Posted by Thersites on  UTC 2016-06-19 06:54

Whispers from the tube

Some years ago I succumbed for a few weeks to the cheerful hobby of collecting 'last words'. That phase didn't last long: the really interesting, perceptive or amusing last words are at best scarcely verifiable, but more usually quite obviously made up to fit the moment.

The game 'Last Breath Whispers' also leaves much scope for mishearing and misunderstanding, all gurgles and croaks resolved and improved in the mind of the hearer. Steve Jobs is supposed to have said 'Wow! Wow! Wow!' as he shuffled off his coil. Many fanbois think this utterance remarkably deep, indicating an immediate entry into Heaven that deservedly bypassed the purgatorial formalities that others have to suffer. However, we Windows users suspect – hope – it was 'Ow! Ow! Ow!'.

Modern medicine cares little for last words, preferring to have the corpse-to-be well out of it – on a 'pathway' the doctors call it; downhill and over a cliff in the patient's experience – leaving no time for grumbling, bothering busy staff and upsetting fellow patients.

If you wait until this point to express your last words you will be disappointed. You will have tubes in every orifice and your dentures will have found their way into the bag marked 'Patient's Belongings' weeks before. Since your carers have been denying you fluids for days your tongue will be scraping noiselessly against the sandpaper of your palate and will be useless for communication. No dentals, no sibilants, no labials, the odd fricative and otherwise just grunts and wheezes.

Christopher Hitchens said he would stay off the terminal meds so that he could experience dying directly. There is so much wrong with this idea that I'm not going to discuss it further, except to say that whatever last words he managed were probably the same as those of Steve Jobs.

Be prepared, you never know

Although friends, relatives, loved ones and medical professionals are bad enough at mangling your last words, I certainly don't want to leave the task of recording my last words to the first traffic policeman on the scene:

  • The driver of the Fiat 500 stated that 'I wish I had followed the Highway Code and observed the three step rule (mirror, indicator, mirror) before pulling out into the fast lane'.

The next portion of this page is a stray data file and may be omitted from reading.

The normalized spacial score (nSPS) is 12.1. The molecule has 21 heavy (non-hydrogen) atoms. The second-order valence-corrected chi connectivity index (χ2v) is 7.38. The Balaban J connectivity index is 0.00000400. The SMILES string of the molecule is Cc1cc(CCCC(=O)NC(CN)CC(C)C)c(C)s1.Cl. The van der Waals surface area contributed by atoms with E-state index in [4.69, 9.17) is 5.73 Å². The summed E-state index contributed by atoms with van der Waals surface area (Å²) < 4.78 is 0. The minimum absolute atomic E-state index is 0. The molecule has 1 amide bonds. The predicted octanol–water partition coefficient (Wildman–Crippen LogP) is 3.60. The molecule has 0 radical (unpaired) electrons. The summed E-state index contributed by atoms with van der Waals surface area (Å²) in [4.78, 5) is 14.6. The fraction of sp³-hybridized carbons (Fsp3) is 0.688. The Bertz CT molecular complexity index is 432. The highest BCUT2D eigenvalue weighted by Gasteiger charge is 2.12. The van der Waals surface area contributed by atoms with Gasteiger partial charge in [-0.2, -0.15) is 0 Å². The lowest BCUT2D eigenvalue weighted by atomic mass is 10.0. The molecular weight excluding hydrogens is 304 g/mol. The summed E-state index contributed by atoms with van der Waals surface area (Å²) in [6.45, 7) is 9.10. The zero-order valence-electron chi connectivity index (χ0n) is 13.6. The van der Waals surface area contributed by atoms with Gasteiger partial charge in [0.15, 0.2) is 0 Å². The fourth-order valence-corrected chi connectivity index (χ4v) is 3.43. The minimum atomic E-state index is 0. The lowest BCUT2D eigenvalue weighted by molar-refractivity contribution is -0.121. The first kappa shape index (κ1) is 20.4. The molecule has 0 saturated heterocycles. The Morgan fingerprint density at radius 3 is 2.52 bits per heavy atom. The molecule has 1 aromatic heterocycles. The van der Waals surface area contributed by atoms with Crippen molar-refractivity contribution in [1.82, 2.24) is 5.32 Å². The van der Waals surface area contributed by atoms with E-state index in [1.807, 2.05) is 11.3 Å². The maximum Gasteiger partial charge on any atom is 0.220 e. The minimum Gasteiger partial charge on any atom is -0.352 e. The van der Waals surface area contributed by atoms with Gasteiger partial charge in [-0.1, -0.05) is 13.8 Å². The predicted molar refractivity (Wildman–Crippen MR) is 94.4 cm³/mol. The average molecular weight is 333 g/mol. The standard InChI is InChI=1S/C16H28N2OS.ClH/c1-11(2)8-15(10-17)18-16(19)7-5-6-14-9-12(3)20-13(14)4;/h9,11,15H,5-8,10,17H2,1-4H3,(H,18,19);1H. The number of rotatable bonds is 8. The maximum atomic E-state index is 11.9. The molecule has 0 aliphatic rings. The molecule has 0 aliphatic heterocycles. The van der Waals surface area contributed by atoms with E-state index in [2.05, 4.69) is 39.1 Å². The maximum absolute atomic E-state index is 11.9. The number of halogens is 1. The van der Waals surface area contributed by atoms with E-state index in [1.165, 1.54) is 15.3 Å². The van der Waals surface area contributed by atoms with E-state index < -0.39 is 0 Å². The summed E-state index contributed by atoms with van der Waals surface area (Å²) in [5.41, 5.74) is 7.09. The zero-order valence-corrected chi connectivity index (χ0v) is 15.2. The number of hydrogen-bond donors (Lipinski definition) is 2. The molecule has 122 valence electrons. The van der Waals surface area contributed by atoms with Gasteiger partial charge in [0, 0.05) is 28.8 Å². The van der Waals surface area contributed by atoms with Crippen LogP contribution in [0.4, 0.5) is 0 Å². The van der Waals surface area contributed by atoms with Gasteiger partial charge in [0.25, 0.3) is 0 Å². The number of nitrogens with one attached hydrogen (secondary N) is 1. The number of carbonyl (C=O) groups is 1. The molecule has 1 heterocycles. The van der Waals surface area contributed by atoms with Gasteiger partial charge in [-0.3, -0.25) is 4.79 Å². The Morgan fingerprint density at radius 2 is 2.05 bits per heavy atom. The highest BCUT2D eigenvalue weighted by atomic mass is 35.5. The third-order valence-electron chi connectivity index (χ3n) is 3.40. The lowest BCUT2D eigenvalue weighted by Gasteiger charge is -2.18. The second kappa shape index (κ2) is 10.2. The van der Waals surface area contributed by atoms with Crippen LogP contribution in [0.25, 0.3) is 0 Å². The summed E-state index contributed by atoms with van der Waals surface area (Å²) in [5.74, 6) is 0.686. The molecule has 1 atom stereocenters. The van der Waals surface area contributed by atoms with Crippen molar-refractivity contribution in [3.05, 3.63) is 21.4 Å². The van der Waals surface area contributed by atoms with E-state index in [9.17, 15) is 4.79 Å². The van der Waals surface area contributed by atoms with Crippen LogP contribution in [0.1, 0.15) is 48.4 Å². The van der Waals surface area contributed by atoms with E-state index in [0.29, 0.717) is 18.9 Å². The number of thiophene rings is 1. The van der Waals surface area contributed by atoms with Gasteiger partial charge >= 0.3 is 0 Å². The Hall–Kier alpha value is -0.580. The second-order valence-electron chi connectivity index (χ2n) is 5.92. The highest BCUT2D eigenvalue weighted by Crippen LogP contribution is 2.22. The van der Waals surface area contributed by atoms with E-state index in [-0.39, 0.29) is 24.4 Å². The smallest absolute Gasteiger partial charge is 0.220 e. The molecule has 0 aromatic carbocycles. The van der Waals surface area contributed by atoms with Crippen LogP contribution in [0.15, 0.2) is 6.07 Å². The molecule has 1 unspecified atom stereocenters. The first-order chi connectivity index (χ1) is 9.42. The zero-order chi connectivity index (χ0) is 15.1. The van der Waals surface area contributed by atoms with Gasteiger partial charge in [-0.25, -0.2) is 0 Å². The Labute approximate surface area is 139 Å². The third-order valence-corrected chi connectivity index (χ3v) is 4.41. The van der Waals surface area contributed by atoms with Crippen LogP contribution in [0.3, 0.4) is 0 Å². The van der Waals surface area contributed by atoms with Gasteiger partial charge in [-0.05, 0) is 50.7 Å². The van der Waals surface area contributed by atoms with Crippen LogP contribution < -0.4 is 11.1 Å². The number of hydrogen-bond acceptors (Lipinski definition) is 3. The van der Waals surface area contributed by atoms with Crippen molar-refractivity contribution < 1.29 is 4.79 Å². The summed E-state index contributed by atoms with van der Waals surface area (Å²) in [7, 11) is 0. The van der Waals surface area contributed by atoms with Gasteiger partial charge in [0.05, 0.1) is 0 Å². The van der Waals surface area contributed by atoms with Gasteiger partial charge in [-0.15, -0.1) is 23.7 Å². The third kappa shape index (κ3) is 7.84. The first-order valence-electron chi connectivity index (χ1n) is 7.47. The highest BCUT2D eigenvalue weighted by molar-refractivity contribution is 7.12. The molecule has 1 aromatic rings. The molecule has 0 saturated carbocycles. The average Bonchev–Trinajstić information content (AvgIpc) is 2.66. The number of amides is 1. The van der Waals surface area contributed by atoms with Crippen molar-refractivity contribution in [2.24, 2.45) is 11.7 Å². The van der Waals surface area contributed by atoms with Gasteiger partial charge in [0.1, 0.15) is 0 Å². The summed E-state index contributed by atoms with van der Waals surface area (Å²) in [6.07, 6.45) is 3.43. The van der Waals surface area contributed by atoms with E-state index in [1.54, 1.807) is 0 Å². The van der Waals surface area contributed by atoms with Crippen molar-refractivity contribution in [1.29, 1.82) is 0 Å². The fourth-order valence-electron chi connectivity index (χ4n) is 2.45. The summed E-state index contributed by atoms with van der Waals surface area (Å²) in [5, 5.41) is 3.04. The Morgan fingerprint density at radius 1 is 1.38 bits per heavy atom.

• No I will bloody well not blow into your bloody tube!
  • That bastard in the red Audi that showed him! I hope he's dead!

So give some thought to your last words. You really should not leave them in the hands of fate, the medical profession or passing helpers. Take no chances, I say, and write them down. Written takes precedence over oral, leaving you free to express yourself more freely at the hour of departure, when your spirit is 'pluming for flight'.

Be prepared: in order to ensure accuracy of expression at that critical point in life, death, I now carry a 'last words card' in my wallet.

In case of death, these are my last words:

The words themselves change from time to time as my mood changes. Currently I have:

I am an atheist. May the Pope, the Lord High Moderater of the Kirk of Scotland and that thicko wimp Justin Welby all rot in Hell!

Don't forget to sign it. Oh, and always make sure that there is only one card in existence at any one time. Statements from long ago that are still kicking around could also lead to misunderstandings: 'I hope I'll meet that Jimmy Savile', 'I did not have sex with that woman'.

Profanities are best avoided. They have their place in some situations but death is not one of them: polite gatherings will never get to hear your last words. Teasers in a trembling hand are risky: 'Madeleine McCann was...' may lead to defaced headstones and repeated exhumations.

Last words matter

The brutal murder of the Member of Parliament for the Batley and Spen constituency, Jo Cox, showed us once again how important last words are to those left behind. The MP had been stabbed, shot and kicked multiple times. Her assistant, Fazila Aswat, was trying to get her to stand up (that must be in the same First Aid manual that advises aiders to slap the patient's face and tell them to keep awake).

We are told that her last words as heard by her assistant and retailed to the press by her father, Ghulam Maniyar, were: 'My pain is too much'.

Leaving all consideration of his lack of idiomatic language skills to one side, I'm not too sure that Ghulam is a terribly reliable conduit for last words, despite being very quick off the mark to offer himself as the spokesman for his daughter – which is in itself rather odd behaviour.

Most news outlets, realising that no English speaker would say that, reworked it into something more idiomatic, which shows their lack of reporting integrity.

Given Ghulam's shadybackground in the Muslim burial business we would prefer a more reliable witness. We shall have to wait until Fazila is able (=allowed) to tell us what was really said.

Offensive? Absolutely!

Is all this posthumous humour involving Batley's recently dead MP tasteless, even offensive?

Probably, but nowhere near as tasteless as ignoring the rank odour that rises from the political sewer that runs through the town of Batley. Nowhere near as offensive to the senses as the town's new viral video celebrity, who, we learn, never bothered to keep records of who was shoved into which overflowing hole in his 'cemetery', or even to follow such infidel practices as keeping accounts.

Consequences? So far, none. And after this latest grandstanding over the dead MP's last words, he is probably even more untouchable.

So when you are weeping over the pathos of Ghulam's interview, remember to keep a tight hold on your nose. You're in Batley now.

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